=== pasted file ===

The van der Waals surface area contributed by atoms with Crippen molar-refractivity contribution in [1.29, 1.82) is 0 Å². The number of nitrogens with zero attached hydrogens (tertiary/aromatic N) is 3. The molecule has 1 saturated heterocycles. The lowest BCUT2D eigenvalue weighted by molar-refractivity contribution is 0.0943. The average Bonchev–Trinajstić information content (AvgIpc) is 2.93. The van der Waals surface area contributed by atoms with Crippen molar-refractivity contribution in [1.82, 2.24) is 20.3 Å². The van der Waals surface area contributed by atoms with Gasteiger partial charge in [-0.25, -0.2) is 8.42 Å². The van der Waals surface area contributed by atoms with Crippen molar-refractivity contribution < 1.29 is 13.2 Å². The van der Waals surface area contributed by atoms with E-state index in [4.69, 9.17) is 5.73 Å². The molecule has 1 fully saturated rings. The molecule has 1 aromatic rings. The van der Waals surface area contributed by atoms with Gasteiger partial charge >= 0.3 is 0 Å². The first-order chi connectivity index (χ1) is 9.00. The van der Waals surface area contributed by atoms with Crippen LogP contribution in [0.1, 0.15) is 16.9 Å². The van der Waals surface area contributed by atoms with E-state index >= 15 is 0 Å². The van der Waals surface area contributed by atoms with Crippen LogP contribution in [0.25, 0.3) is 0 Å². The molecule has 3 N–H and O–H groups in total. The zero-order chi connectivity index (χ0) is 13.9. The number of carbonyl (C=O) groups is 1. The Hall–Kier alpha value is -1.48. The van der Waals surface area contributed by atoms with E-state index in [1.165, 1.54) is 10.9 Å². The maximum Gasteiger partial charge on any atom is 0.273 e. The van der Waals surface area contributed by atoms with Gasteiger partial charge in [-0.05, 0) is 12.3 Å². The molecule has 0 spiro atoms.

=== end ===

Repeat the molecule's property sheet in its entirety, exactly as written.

The van der Waals surface area contributed by atoms with Crippen molar-refractivity contribution in [1.29, 1.82) is 0 Å². The number of nitrogens with zero attached hydrogens (tertiary/aromatic N) is 3. The molecule has 1 saturated heterocycles. The lowest BCUT2D eigenvalue weighted by molar-refractivity contribution is 0.0943. The average Bonchev–Trinajstić information content (AvgIpc) is 2.93. The van der Waals surface area contributed by atoms with Crippen molar-refractivity contribution in [1.82, 2.24) is 20.3 Å². The van der Waals surface area contributed by atoms with Gasteiger partial charge in [-0.25, -0.2) is 8.42 Å². The van der Waals surface area contributed by atoms with Crippen molar-refractivity contribution < 1.29 is 13.2 Å². The van der Waals surface area contributed by atoms with E-state index in [4.69, 9.17) is 5.73 Å². The molecule has 1 fully saturated rings. The molecule has 1 aromatic rings. The van der Waals surface area contributed by atoms with Gasteiger partial charge >= 0.3 is 0 Å². The first-order chi connectivity index (χ1) is 9.00. The van der Waals surface area contributed by atoms with Crippen LogP contribution in [0.1, 0.15) is 16.9 Å². The van der Waals surface area contributed by atoms with E-state index >= 15 is 0 Å². The van der Waals surface area contributed by atoms with Crippen LogP contribution in [0.25, 0.3) is 0 Å². The molecule has 3 N–H and O–H groups in total. The zero-order chi connectivity index (χ0) is 13.9. The number of carbonyl (C=O) groups is 1. The Hall–Kier alpha value is -1.48. The van der Waals surface area contributed by atoms with E-state index in [1.165, 1.54) is 10.9 Å². The maximum Gasteiger partial charge on any atom is 0.273 e. The van der Waals surface area contributed by atoms with Gasteiger partial charge in [-0.05, 0) is 12.3 Å². The molecule has 0 spiro atoms.